Who Were the Germans?

Today, many are confused regarding the word "German" as commonly used in history books. Modern Germans have never referred to themselves as "Germans." They call themselves Deutsch-and their country, Deutschland. Spanish-speaking peoples today call Germany by the name Alemania. There are two French words for "German." One is Allemand, which, according to the authoritative French dictionary, Le Petit Robert, is derived from the Latin word Alamanni, a people who were part of the confederation of German peoples (p. 50). The other word is Germain, from the Latin word Germanus. The French dictionary offers a possible etymological sense (descriptive, literal meaning from root word origins) of "born of the same father and mother" or "of the same blood" (p. 862). When the Norman French conquered England in 1066 A.D., a whole host of French words entered into Anglo-Saxon-Celtic usage, which in this case is easily seen.

The first-mentioned "Germans" were actually a Celtic tribe, which had formerly lived east of the Rhine River. Notice what the Encyclopaedia Britannica says: "Of the Gaulish [Celtic] tribes west of the Rhine... the Treveri claimed to be of German origin, and the same claim was made by a number of tribes in Belgium.... The meaning of this claim is not quite clear, as there is some obscurity concerning the origin of the name Germani. It appears to be a Gaulish term, and there is no evidence that it was ever used by the Germans themselves. According to Tacitus it was first applied to the Tungri, whereas Caesar records that four Belgic tribes... were collectively known as Germani.

"There is no doubt that these tribes were all linguistically Celtic, and it is now the prevailing opinion that they were not of German origin ethnologically, but that their claim had come from over the Rhine (Caesar de Bellico Gallico ii 4). It would therefore seem that the name Germani originally denoted certain Celtic tribes to the east of the Rhine" ("Germany," 11th ed., p. 830). According to Kephart's Races of Mankind, the word "German" simply means "warrior" (p. 380)-i.e. Guerre-man = "war man." Therefore, it is fairly easy to see how later warlike invaders of this same territory-the northern Teutonic or Scythian peoples as well as the modern Germans-could have easily been referred to as "Germans.--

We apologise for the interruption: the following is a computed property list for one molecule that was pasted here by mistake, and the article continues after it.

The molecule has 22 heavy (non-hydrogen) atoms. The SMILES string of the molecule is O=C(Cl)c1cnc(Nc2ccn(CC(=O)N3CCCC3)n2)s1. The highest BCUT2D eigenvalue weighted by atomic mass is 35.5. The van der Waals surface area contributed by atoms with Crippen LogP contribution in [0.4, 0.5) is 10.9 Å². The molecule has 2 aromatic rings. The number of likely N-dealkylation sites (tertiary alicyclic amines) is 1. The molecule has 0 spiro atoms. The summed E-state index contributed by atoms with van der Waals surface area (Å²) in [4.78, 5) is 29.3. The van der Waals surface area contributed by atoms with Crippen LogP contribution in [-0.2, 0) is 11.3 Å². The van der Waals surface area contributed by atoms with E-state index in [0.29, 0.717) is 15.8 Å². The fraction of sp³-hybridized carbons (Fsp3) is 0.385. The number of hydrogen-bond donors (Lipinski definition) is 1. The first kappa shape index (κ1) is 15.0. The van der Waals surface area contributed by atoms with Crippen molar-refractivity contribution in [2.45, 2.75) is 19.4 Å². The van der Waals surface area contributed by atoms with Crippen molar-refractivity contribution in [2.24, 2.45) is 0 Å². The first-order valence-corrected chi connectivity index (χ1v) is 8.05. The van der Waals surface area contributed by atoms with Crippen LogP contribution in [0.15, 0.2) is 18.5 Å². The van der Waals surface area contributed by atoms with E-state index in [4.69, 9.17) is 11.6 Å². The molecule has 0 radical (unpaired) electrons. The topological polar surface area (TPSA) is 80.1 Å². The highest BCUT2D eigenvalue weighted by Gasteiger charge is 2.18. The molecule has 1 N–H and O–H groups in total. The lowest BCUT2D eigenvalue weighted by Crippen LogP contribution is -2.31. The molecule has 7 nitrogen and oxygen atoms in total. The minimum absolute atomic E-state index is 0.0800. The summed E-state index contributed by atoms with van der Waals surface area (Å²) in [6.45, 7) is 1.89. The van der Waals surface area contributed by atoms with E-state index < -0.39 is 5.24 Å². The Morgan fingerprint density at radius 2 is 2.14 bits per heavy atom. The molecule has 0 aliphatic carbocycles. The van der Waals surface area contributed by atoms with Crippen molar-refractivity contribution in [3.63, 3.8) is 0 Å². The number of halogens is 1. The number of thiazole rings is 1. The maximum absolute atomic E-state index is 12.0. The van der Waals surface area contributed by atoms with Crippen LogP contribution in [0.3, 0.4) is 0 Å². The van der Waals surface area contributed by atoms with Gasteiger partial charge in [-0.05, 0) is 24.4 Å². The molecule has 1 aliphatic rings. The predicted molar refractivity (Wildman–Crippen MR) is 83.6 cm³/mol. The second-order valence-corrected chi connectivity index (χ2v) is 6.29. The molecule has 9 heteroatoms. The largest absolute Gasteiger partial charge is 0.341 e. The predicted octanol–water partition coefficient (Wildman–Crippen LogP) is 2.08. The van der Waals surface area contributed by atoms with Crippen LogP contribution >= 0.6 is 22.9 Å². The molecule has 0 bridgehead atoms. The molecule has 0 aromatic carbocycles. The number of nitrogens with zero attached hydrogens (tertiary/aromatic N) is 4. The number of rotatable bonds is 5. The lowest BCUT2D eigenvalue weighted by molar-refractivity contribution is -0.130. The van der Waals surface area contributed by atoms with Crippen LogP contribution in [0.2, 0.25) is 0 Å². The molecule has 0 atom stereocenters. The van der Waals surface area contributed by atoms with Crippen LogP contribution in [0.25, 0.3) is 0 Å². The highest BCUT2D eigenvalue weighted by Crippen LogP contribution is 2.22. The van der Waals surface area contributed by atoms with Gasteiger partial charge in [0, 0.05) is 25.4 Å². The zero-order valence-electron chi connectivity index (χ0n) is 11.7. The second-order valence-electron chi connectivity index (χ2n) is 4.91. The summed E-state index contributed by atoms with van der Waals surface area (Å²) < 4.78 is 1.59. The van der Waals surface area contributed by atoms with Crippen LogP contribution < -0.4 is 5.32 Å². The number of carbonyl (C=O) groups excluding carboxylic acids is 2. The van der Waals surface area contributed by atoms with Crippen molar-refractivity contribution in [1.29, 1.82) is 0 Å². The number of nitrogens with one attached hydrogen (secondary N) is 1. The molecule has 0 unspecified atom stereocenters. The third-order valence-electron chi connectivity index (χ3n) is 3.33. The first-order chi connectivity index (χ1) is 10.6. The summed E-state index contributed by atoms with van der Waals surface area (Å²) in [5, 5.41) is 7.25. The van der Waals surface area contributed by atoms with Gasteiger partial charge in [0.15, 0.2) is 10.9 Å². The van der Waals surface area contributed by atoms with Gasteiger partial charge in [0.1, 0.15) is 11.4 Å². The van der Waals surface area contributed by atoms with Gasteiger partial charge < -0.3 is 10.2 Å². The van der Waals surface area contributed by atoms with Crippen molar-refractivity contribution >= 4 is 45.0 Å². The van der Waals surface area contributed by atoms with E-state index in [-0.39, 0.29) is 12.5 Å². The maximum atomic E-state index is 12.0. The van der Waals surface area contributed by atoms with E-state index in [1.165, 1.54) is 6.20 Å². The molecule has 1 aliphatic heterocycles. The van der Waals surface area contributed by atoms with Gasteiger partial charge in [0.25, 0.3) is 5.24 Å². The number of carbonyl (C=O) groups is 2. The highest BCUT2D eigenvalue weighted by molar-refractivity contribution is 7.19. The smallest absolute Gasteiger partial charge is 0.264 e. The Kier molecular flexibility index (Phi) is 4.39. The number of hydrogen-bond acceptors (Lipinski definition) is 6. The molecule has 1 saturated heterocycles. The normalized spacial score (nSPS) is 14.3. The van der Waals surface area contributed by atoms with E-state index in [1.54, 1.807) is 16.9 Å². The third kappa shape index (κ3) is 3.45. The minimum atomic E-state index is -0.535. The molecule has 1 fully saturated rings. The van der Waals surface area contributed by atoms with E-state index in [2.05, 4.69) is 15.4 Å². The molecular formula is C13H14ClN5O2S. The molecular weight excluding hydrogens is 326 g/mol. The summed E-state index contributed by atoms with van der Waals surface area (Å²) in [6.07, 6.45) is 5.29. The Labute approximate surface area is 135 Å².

This also explains how some Germans have been labeled as Celts. Notice this description of the Celts in the Britannica: "The ancient writers regarded as homogeneous all the fair-haired peoples dwelling north of the Alps, the Greeks terming them all Keltoi. [The Romans called the same Celtic peoples Galli or Gauls.] Physically they fall into two loosely-divided groups, which shade off into each other. The first of these is restricted to northwestern Europe, having its chief seat in Scandinavia. It is distinguished by a long head, a long face, a narrow aquiline nose, blue eyes, very light hair and great stature....

"The other group is marked by a round head, a broad face, a nose often rather broad and heavy, hazel-gray eyes, light chestnut hair; they are thick-set and of medium height. This race is often termed Celtic or ALPINE from the fact of its occurrence all along the great mountain chain.... It thus stands MIDWAY not only geographically but also in physical features BETWEEN the Teutonic type of Scandinavian and the so-called [olive-complexioned] Mediterranean race with its long head, long face, its rather broad nose, dark brown or black hair, dark eyes, and slender form of medium height" ("Celt," 11th ed., vol. 5). Though the "Alpine" group contains some truly Celtic people (as not all Celts are tall and fair-haired), the majority of the Alpine people are actually true Germans. Notice that they are a completely different stock of people from the Northwest European types mentioned first.

How do we know that the Germans should be identified with this "Alpine" people? Madison Grant, in The Passing of the Great Race (1916) writes that "from the time of the 30 Years War [ended 1648], the purely Teutonic race in Germany has been largely replaced by the ALPINE types in the south and by the Wendish [Slavic] and Polish types in the east. This change of race in Germany has gone so far that it has been computed that out of 70,000,000 inhabitants of the German Empire [at the time], only 9,000,000 are purely Teutonic in color, stature, and skull characters" (p. 185).

Fleure, in The Peoples of Europe, says that "the dominant broad-headedness of the Alpine" race has spread over most of modern Germany (p. 42). It is simply indisputable that this is the modern type of German today.

My comment: I am posting this because of the first part. As for the end, I do not think that Germans (whether in Northern Switzerland, Austria or Germany) are predominantly Alpinid. That has not been my observation.